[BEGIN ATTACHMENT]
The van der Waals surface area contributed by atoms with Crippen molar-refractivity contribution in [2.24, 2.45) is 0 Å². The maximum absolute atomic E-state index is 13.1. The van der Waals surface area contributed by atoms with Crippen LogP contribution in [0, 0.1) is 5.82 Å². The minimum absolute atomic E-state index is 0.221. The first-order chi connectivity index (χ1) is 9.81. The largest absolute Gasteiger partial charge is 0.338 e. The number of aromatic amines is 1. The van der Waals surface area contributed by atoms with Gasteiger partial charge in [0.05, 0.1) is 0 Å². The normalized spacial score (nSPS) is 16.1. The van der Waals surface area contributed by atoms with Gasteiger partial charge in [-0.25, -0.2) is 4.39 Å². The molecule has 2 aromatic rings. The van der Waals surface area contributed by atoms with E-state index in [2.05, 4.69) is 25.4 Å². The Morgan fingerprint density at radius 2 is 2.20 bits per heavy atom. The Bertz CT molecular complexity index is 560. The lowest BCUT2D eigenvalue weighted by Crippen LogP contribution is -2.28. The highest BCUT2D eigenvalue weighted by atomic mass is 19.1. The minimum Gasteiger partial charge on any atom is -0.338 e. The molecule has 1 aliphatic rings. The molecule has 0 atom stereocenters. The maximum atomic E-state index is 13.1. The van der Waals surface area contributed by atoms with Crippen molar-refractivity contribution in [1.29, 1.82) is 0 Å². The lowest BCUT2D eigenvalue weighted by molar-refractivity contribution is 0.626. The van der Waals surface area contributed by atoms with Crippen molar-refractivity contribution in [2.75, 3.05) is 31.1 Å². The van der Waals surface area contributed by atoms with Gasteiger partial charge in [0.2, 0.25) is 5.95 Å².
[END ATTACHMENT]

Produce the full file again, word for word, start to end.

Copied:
The van der Waals surface area contributed by atoms with Crippen molar-refractivity contribution in [2.24, 2.45) is 0 Å². The maximum absolute atomic E-state index is 13.1. The van der Waals surface area contributed by atoms with Crippen LogP contribution in [0, 0.1) is 5.82 Å². The minimum absolute atomic E-state index is 0.221. The first-order chi connectivity index (χ1) is 9.81. The largest absolute Gasteiger partial charge is 0.338 e. The number of aromatic amines is 1. The van der Waals surface area contributed by atoms with Gasteiger partial charge in [0.05, 0.1) is 0 Å². The normalized spacial score (nSPS) is 16.1. The van der Waals surface area contributed by atoms with Gasteiger partial charge in [-0.25, -0.2) is 4.39 Å². The molecule has 2 aromatic rings. The van der Waals surface area contributed by atoms with E-state index in [2.05, 4.69) is 25.4 Å². The Morgan fingerprint density at radius 2 is 2.20 bits per heavy atom. The Bertz CT molecular complexity index is 560. The lowest BCUT2D eigenvalue weighted by Crippen LogP contribution is -2.28. The highest BCUT2D eigenvalue weighted by atomic mass is 19.1. The minimum Gasteiger partial charge on any atom is -0.338 e. The molecule has 1 aliphatic rings. The molecule has 0 atom stereocenters. The maximum atomic E-state index is 13.1. The van der Waals surface area contributed by atoms with Crippen molar-refractivity contribution in [1.29, 1.82) is 0 Å². The lowest BCUT2D eigenvalue weighted by molar-refractivity contribution is 0.626. The van der Waals surface area contributed by atoms with Crippen molar-refractivity contribution in [2.75, 3.05) is 31.1 Å². The van der Waals surface area contributed by atoms with Gasteiger partial charge in [0.2, 0.25) is 5.95 Å².